Students ready to walk to school safely

Lindsay Lovato
Special to Community Media of Colorado
Posted 9/23/11

Students and families from Littleton Public Schools will walk and bike to school in celebration of International Walk to School Day on Oct. 5. Walk …

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Students ready to walk to school safely


Students and families from Littleton Public Schools will walk and bike to school in celebration of International Walk to School Day on Oct. 5.

Walk to School Day is a national effort to promote more walking and active communities while teaching children and parents how to promote safer and improved streets, healthier habits and cleaner air. International Walk to School Month unites more than 40 countries in encouraging walking to school. So far, there are 2,560 events registered.

Littleton Public Schools participating in the event are elementary schools Peabody, Sanburg, Wilder, Franklin, Centennial, East and Littleton Academy; and middle schools include Euclid and Pathways, said Robyn Zagoren, the district wellness coordinator for LPS.

“We are participating as an effort to increase physical activity in our kids,” Zagoren said. “This is a great way to do it without interrupting everybody’s schedule and increasing any costs at home. It’s just great to get kids out and moving.”

Many schools are planning other activities like meet and greets at the school building doors to help get every student involved. Faculty members also plan to meet at school buses and walk around the school to include the students who take the bus to school.

Peabody Elementary School plans to combine their walking to school day activities with a ribbon-cutting at 8:30 a.m. to open phase one of the Centennial Regional Trail Link. The trail is part of the Peabody rest stop for Peabody students and family members participating in the Walk to School Day events. The event will be at 8 a.m. at Peabody Elementary School, 3128 S. Maplewood Ave. in Centennial.

School buses will drop riders off at the Lutheran Church of the Holy Spirit on University and Josephine Way at 8:20 a.m. to allow the students, staff and parents to walk as a community to the rest stop, and other students will join them at the school site. Along with the ribbon-cutting, members of the student body, staff and community will help plant trees and shrubs in the rest area. Superintendent Scott Murphy and several board of education members are expected to attend.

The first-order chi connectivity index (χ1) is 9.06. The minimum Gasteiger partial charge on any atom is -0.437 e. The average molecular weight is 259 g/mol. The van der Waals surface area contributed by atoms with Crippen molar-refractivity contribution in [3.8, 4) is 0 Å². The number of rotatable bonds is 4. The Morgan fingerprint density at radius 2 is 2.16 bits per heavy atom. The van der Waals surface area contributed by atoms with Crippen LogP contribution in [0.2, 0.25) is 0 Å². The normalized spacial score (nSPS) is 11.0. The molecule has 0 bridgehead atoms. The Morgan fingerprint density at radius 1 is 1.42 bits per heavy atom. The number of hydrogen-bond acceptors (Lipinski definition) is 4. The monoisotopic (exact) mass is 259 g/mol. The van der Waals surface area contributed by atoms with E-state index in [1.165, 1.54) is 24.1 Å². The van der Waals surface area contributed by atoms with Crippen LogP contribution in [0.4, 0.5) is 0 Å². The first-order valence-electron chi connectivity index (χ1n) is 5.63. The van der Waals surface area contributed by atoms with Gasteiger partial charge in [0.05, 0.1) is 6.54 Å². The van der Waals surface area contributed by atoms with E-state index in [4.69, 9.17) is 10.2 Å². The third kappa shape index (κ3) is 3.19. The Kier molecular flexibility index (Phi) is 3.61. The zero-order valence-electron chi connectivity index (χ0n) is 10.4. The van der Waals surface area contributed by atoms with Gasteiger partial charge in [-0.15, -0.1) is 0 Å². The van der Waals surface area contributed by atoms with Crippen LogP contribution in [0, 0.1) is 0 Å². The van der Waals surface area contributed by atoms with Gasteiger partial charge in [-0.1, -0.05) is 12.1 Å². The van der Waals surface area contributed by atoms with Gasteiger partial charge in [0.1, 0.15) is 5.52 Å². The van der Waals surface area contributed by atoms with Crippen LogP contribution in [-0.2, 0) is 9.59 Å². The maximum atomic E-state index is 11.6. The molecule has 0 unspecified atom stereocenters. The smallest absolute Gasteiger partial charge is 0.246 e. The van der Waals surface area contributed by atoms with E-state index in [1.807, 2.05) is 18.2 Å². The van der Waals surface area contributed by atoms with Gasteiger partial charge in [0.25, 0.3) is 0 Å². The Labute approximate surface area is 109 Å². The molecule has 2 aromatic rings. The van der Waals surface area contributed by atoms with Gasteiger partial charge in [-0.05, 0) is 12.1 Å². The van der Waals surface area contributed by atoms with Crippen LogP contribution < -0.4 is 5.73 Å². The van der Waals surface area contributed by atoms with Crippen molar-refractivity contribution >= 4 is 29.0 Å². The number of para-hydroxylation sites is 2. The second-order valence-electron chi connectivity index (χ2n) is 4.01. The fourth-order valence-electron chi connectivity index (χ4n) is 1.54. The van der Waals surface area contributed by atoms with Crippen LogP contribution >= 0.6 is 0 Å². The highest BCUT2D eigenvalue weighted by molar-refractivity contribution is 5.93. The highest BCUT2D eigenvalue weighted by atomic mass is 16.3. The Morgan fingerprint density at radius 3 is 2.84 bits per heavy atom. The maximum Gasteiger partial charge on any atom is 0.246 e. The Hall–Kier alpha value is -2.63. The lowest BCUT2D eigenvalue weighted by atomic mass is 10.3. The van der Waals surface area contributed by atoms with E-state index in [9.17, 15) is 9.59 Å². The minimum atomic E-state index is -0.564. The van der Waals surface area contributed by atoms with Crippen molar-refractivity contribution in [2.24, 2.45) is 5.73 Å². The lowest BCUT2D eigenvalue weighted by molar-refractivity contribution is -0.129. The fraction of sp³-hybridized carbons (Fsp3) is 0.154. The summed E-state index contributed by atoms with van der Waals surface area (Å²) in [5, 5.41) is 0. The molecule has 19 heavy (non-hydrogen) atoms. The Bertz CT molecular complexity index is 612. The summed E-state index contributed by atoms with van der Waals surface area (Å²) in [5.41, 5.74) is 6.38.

“Every school in LPS is unique in terms of their community and what each school has to offer,” said Kristin Ryan, principal of Peabody Elementary. “Our close-knit, supportive parents and community members participate at Peabody in so many ways, from classroom volunteers to field trips. This event once again symbolizes how the Peabody community comes together to support and celebrate the immediate neighborhood and public education. It is the neighborhood feeling that makes Peabody unique.”

The new 1.25 mile, 10-foot-wide trail is a link that will provide the community access to other destinations like Peabody Elementary School, Goodson Recreation Center, deKoevend Regional Park and the High Land Trail.

The South Suburban Parks and Recreation District also is involved in Littleton Public Schools events by providing 24 customized maps of safe walking routes for the community to bicycle or walk to school safely, said Jamie DeBartolomeis of South Suburban. The recreation district will also give about 15,000 students in the district free passes to the South Suburban Ice Arena. The rec district also is sponsoring the Peabody tree and shrub planting along the new trail.

“We thought it would be pretty neat for the kids to plant a tree and then as they walk to school for the rest of the year they can watch their trees and bushes grow and take root,” DeBartolomeis said.

In 2005, new legislation provided funding for states to establish Safe Routes to School programs to help communities learn the importance of safe walking and biking to school.

October also marks Colorado’s Pedestrian Month, according to The Colorado Department of Transportation.

CDOT is doing its part to promote the event with its Safe Routes to School program, which will help improve local routes to schools by making them safer for children to walk or bike.

“Walking and bicycling to school enhances the health of kids, improves air quality and helps the environment,” said Marissa Robinson, CDOT Safe Routes to School program manager. “Walk to School events are aimed at bringing forth permanent change to encourage a more pedestrian-friendly Colorado, one community at a time.”

Walk to School Day was established in the United States by the Partnership for a Walkable America in 1997. The first event took place in Chicago. This year marks the 14th year of this one-day event. In 2000, International Walk to School Day was created when the U.S., Canada and Great Britain joined together to promote more walk to school programs, the Walk to School website says.

For Littleton Public Schools, the event continues to gain more participation from students, staff and parents.

“It does grow each year; last year in LPS one school participated, this year nine schools are participating,” Zagoren said. “For Littleton we are looking at increasing physical activity for all our students to combat rising obesity rates in Colorado.”


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